One of the listening projects I’ve been pursuing casually on the side is an effort to become a little more familiar with rap. It’s definitely the (US-based) genre that I’m least knowledgable about, and one of the reasons that I don’t plan on blogging on it that much is that my ignorance is so deep about the music that I don’t even know what I don’t know.
I didn’t grow up with it around me. I had cousins that listened to rap and hip-hop, but I was a kid right during the scary days of get-you-shot gangsta rap. I’m pretty sure that my mother saw it as a symptom of All That Was Evil In The World–I never watched The Simpsons growing up either.
Anyway, one of the pleasures of going back and trying to listen (selectively, I know) to the history of rap in roughly chronological order is that there is such a settled body of masterpieces. Although I never recommend that people listen to music this way, I could listen for months without straying from “greatest albums” lists*.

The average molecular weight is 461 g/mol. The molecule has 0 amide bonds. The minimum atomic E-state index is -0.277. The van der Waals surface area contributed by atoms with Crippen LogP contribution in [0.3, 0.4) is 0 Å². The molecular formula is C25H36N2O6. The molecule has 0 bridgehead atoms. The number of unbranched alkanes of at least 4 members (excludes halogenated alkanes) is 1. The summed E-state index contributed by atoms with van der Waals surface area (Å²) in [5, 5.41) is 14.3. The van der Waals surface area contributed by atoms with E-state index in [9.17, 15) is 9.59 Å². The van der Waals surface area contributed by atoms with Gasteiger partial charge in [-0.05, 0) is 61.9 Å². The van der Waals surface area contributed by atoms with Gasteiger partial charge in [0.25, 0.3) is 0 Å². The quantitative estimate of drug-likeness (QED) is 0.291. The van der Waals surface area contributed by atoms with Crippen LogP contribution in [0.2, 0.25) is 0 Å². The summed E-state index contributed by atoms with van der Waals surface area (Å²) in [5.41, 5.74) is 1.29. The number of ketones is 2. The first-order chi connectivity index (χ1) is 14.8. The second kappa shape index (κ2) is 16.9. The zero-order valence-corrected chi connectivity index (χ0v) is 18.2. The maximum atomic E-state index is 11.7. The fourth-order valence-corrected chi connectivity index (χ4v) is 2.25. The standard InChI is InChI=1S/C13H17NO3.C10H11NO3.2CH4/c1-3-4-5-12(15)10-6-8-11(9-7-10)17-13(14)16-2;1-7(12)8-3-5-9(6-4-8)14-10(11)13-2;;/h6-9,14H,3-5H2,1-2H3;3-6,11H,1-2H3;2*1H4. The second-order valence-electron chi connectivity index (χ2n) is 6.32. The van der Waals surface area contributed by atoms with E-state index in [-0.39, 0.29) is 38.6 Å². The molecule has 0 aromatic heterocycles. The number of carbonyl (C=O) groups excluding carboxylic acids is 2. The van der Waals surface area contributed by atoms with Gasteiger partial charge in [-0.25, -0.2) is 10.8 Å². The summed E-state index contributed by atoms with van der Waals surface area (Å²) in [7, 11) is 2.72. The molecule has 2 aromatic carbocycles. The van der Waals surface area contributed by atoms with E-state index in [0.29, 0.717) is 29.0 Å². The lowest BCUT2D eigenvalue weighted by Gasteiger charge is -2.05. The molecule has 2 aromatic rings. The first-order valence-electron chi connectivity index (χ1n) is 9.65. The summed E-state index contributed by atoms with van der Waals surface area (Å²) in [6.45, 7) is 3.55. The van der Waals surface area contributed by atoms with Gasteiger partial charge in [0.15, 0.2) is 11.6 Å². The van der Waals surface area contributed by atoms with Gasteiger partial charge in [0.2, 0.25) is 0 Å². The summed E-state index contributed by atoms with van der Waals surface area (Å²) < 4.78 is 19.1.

*I think that there’s something missing from listening to music if there’s no risk that what you’re listening to is just terrible.
Another pleasure is going back and comparing what your favorite tracks from an old album are with the tracks that have emerged over time as the highlights. For example, I’ve been obsessed over the past week with A Tribe Called Quest’s debut album, People’s Instinctive Travels and the Paths Of Rhythm.
“After Hours” is the third track on the album, and it’s catchy as fuck. It’s built on this insane Sly Stone sample that cuts a groove so strong that sometimes it cuts out and there’s nothing but percussion and still your brain hears the sample because it’s just that strong and just that catchy. It’s the track that I would have picked out as the “single,” but it was never released that way, and it’s one of the tracks on the album that doesn’t have its own Wikipedia page.
Now, it’s probably true that with an album as beloved as this one, every track is regarded as a masterpiece and tallying prestige based on Wikipedia attention is foolish. Still, it’s good to be reminded sometimes that we all have very different ears, and those tracks that you skip might be someone else’s favorite.